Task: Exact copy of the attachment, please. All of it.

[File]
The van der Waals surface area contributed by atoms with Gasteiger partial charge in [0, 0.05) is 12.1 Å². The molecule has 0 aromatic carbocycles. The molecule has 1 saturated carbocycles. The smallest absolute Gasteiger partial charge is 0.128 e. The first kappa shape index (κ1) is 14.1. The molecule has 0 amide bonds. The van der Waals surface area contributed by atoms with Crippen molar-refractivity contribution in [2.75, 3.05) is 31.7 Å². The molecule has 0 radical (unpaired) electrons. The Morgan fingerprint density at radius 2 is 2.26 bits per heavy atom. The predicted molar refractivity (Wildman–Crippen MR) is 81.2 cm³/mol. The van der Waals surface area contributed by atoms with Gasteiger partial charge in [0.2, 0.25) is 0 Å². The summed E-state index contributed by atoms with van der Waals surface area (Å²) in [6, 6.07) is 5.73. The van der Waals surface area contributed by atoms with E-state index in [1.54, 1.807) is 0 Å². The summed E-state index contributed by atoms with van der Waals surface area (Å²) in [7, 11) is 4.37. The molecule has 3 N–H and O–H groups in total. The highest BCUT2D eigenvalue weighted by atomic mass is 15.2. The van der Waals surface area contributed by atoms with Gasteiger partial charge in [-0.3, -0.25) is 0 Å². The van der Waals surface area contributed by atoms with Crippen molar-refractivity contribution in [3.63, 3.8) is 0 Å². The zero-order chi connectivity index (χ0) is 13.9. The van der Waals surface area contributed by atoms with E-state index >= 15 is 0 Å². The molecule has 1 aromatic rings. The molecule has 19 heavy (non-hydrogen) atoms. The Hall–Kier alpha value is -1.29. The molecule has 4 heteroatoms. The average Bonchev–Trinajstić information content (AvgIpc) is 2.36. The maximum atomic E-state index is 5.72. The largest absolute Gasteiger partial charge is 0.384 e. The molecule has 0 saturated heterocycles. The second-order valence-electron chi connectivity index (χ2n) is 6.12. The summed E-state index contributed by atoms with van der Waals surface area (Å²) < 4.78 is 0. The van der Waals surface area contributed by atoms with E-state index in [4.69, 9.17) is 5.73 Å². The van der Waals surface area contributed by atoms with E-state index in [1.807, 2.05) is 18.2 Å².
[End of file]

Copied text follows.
The van der Waals surface area contributed by atoms with Gasteiger partial charge in [0, 0.05) is 12.1 Å². The molecule has 0 aromatic carbocycles. The molecule has 1 saturated carbocycles. The smallest absolute Gasteiger partial charge is 0.128 e. The first kappa shape index (κ1) is 14.1. The molecule has 0 amide bonds. The van der Waals surface area contributed by atoms with Crippen molar-refractivity contribution in [2.75, 3.05) is 31.7 Å². The molecule has 0 radical (unpaired) electrons. The Morgan fingerprint density at radius 2 is 2.26 bits per heavy atom. The predicted molar refractivity (Wildman–Crippen MR) is 81.2 cm³/mol. The van der Waals surface area contributed by atoms with Gasteiger partial charge in [0.2, 0.25) is 0 Å². The summed E-state index contributed by atoms with van der Waals surface area (Å²) in [6, 6.07) is 5.73. The van der Waals surface area contributed by atoms with E-state index in [1.54, 1.807) is 0 Å². The summed E-state index contributed by atoms with van der Waals surface area (Å²) in [7, 11) is 4.37. The molecule has 3 N–H and O–H groups in total. The highest BCUT2D eigenvalue weighted by atomic mass is 15.2. The van der Waals surface area contributed by atoms with Gasteiger partial charge in [-0.3, -0.25) is 0 Å². The van der Waals surface area contributed by atoms with Crippen molar-refractivity contribution in [3.63, 3.8) is 0 Å². The zero-order chi connectivity index (χ0) is 13.9. The van der Waals surface area contributed by atoms with E-state index >= 15 is 0 Å². The molecule has 1 aromatic rings. The molecule has 19 heavy (non-hydrogen) atoms. The Hall–Kier alpha value is -1.29. The molecule has 4 heteroatoms. The average Bonchev–Trinajstić information content (AvgIpc) is 2.36. The maximum atomic E-state index is 5.72. The largest absolute Gasteiger partial charge is 0.384 e. The molecule has 0 saturated heterocycles. The second-order valence-electron chi connectivity index (χ2n) is 6.12. The summed E-state index contributed by atoms with van der Waals surface area (Å²) < 4.78 is 0. The van der Waals surface area contributed by atoms with E-state index in [4.69, 9.17) is 5.73 Å². The van der Waals surface area contributed by atoms with E-state index in [1.807, 2.05) is 18.2 Å².